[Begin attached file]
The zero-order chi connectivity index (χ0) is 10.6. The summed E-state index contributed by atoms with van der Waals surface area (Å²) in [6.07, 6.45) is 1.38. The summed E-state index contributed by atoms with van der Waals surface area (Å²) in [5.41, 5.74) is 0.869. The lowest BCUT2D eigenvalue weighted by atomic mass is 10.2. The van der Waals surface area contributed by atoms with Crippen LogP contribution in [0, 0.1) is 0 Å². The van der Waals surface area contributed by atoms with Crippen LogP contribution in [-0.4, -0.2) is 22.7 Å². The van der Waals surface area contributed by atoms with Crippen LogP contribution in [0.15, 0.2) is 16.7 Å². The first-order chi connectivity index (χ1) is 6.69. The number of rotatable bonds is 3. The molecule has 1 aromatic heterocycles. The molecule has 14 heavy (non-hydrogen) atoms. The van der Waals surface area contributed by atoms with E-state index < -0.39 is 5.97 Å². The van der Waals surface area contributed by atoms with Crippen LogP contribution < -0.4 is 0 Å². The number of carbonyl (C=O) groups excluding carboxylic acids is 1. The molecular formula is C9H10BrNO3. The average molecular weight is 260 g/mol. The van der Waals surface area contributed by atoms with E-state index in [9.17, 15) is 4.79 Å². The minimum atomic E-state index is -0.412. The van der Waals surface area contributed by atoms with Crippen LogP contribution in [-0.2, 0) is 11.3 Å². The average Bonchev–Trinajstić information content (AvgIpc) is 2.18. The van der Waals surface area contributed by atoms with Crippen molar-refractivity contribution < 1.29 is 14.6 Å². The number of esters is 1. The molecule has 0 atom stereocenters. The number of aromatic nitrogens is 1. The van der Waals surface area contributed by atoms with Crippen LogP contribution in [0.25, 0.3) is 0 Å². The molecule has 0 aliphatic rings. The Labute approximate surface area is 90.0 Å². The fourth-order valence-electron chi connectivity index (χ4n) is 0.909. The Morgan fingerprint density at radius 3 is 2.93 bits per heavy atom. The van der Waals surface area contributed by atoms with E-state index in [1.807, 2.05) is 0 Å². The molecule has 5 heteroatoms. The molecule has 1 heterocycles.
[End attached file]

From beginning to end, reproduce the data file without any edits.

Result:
The zero-order chi connectivity index (χ0) is 10.6. The summed E-state index contributed by atoms with van der Waals surface area (Å²) in [6.07, 6.45) is 1.38. The summed E-state index contributed by atoms with van der Waals surface area (Å²) in [5.41, 5.74) is 0.869. The lowest BCUT2D eigenvalue weighted by atomic mass is 10.2. The van der Waals surface area contributed by atoms with Crippen LogP contribution in [0, 0.1) is 0 Å². The van der Waals surface area contributed by atoms with Crippen LogP contribution in [-0.4, -0.2) is 22.7 Å². The van der Waals surface area contributed by atoms with Crippen LogP contribution in [0.15, 0.2) is 16.7 Å². The first-order chi connectivity index (χ1) is 6.69. The number of rotatable bonds is 3. The molecule has 1 aromatic heterocycles. The molecule has 14 heavy (non-hydrogen) atoms. The van der Waals surface area contributed by atoms with E-state index < -0.39 is 5.97 Å². The van der Waals surface area contributed by atoms with Crippen LogP contribution < -0.4 is 0 Å². The number of carbonyl (C=O) groups excluding carboxylic acids is 1. The molecular formula is C9H10BrNO3. The average molecular weight is 260 g/mol. The van der Waals surface area contributed by atoms with E-state index in [9.17, 15) is 4.79 Å². The minimum atomic E-state index is -0.412. The van der Waals surface area contributed by atoms with Crippen LogP contribution in [-0.2, 0) is 11.3 Å². The average Bonchev–Trinajstić information content (AvgIpc) is 2.18. The van der Waals surface area contributed by atoms with Crippen molar-refractivity contribution < 1.29 is 14.6 Å². The number of esters is 1. The molecule has 0 atom stereocenters. The number of aromatic nitrogens is 1. The van der Waals surface area contributed by atoms with Crippen LogP contribution in [0.25, 0.3) is 0 Å². The molecule has 0 aliphatic rings. The Labute approximate surface area is 90.0 Å². The fourth-order valence-electron chi connectivity index (χ4n) is 0.909. The Morgan fingerprint density at radius 3 is 2.93 bits per heavy atom. The van der Waals surface area contributed by atoms with E-state index in [1.807, 2.05) is 0 Å². The molecule has 5 heteroatoms. The molecule has 1 heterocycles.